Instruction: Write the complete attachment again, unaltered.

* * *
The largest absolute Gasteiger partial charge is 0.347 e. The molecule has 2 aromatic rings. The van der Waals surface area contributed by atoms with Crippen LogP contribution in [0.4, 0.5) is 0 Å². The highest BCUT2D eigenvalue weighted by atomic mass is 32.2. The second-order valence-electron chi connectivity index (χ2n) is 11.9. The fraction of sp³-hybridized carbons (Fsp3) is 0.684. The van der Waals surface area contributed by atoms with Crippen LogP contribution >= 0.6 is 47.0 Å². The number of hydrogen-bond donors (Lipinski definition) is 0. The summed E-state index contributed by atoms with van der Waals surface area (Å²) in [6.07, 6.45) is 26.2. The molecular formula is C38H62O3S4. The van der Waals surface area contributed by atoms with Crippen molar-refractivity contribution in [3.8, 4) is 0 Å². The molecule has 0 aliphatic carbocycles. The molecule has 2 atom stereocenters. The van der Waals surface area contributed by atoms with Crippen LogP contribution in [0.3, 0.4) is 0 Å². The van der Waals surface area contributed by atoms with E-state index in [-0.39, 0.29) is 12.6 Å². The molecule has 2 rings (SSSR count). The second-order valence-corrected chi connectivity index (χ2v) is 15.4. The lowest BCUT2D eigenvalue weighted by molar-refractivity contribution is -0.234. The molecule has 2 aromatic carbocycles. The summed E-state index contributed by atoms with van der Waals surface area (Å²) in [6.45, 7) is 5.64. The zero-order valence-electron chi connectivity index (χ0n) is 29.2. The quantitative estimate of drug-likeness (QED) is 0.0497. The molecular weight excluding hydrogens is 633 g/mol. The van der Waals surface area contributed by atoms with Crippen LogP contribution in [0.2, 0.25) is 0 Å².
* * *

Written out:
The largest absolute Gasteiger partial charge is 0.347 e. The molecule has 2 aromatic rings. The van der Waals surface area contributed by atoms with Crippen LogP contribution in [0.4, 0.5) is 0 Å². The highest BCUT2D eigenvalue weighted by atomic mass is 32.2. The second-order valence-electron chi connectivity index (χ2n) is 11.9. The fraction of sp³-hybridized carbons (Fsp3) is 0.684. The van der Waals surface area contributed by atoms with Crippen LogP contribution >= 0.6 is 47.0 Å². The number of hydrogen-bond donors (Lipinski definition) is 0. The summed E-state index contributed by atoms with van der Waals surface area (Å²) in [6.07, 6.45) is 26.2. The molecular formula is C38H62O3S4. The van der Waals surface area contributed by atoms with Crippen molar-refractivity contribution in [3.8, 4) is 0 Å². The molecule has 0 aliphatic carbocycles. The molecule has 2 atom stereocenters. The van der Waals surface area contributed by atoms with Crippen LogP contribution in [0.3, 0.4) is 0 Å². The van der Waals surface area contributed by atoms with E-state index in [-0.39, 0.29) is 12.6 Å². The molecule has 2 rings (SSSR count). The second-order valence-corrected chi connectivity index (χ2v) is 15.4. The lowest BCUT2D eigenvalue weighted by molar-refractivity contribution is -0.234. The molecule has 2 aromatic carbocycles. The summed E-state index contributed by atoms with van der Waals surface area (Å²) in [6.45, 7) is 5.64. The zero-order valence-electron chi connectivity index (χ0n) is 29.2. The quantitative estimate of drug-likeness (QED) is 0.0497. The molecular weight excluding hydrogens is 633 g/mol. The van der Waals surface area contributed by atoms with Crippen LogP contribution in [0.2, 0.25) is 0 Å².